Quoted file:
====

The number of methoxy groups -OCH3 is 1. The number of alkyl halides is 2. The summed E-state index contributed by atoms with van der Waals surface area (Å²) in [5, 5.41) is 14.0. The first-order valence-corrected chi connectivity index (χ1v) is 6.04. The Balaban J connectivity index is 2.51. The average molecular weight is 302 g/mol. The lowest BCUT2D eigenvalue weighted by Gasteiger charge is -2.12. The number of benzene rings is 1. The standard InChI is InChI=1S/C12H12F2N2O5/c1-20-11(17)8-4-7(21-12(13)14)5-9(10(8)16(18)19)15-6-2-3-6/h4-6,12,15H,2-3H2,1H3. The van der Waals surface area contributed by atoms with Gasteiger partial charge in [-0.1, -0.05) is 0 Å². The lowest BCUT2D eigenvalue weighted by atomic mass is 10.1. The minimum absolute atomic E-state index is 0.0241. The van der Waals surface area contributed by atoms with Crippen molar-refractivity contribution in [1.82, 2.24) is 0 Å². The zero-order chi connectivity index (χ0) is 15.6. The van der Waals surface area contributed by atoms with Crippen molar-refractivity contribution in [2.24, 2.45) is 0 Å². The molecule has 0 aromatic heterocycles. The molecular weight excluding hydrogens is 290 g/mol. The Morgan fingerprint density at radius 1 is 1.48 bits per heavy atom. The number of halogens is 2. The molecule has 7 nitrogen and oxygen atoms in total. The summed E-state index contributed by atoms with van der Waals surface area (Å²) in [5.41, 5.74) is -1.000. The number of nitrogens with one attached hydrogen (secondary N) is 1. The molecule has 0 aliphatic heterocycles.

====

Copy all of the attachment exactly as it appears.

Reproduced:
The number of methoxy groups -OCH3 is 1. The number of alkyl halides is 2. The summed E-state index contributed by atoms with van der Waals surface area (Å²) in [5, 5.41) is 14.0. The first-order valence-corrected chi connectivity index (χ1v) is 6.04. The Balaban J connectivity index is 2.51. The average molecular weight is 302 g/mol. The lowest BCUT2D eigenvalue weighted by Gasteiger charge is -2.12. The number of benzene rings is 1. The standard InChI is InChI=1S/C12H12F2N2O5/c1-20-11(17)8-4-7(21-12(13)14)5-9(10(8)16(18)19)15-6-2-3-6/h4-6,12,15H,2-3H2,1H3. The van der Waals surface area contributed by atoms with Gasteiger partial charge in [-0.1, -0.05) is 0 Å². The lowest BCUT2D eigenvalue weighted by atomic mass is 10.1. The minimum absolute atomic E-state index is 0.0241. The van der Waals surface area contributed by atoms with Crippen molar-refractivity contribution in [1.82, 2.24) is 0 Å². The zero-order chi connectivity index (χ0) is 15.6. The van der Waals surface area contributed by atoms with Crippen molar-refractivity contribution in [2.24, 2.45) is 0 Å². The molecule has 0 aromatic heterocycles. The molecular weight excluding hydrogens is 290 g/mol. The Morgan fingerprint density at radius 1 is 1.48 bits per heavy atom. The number of halogens is 2. The molecule has 7 nitrogen and oxygen atoms in total. The summed E-state index contributed by atoms with van der Waals surface area (Å²) in [5.41, 5.74) is -1.000. The number of nitrogens with one attached hydrogen (secondary N) is 1. The molecule has 0 aliphatic heterocycles.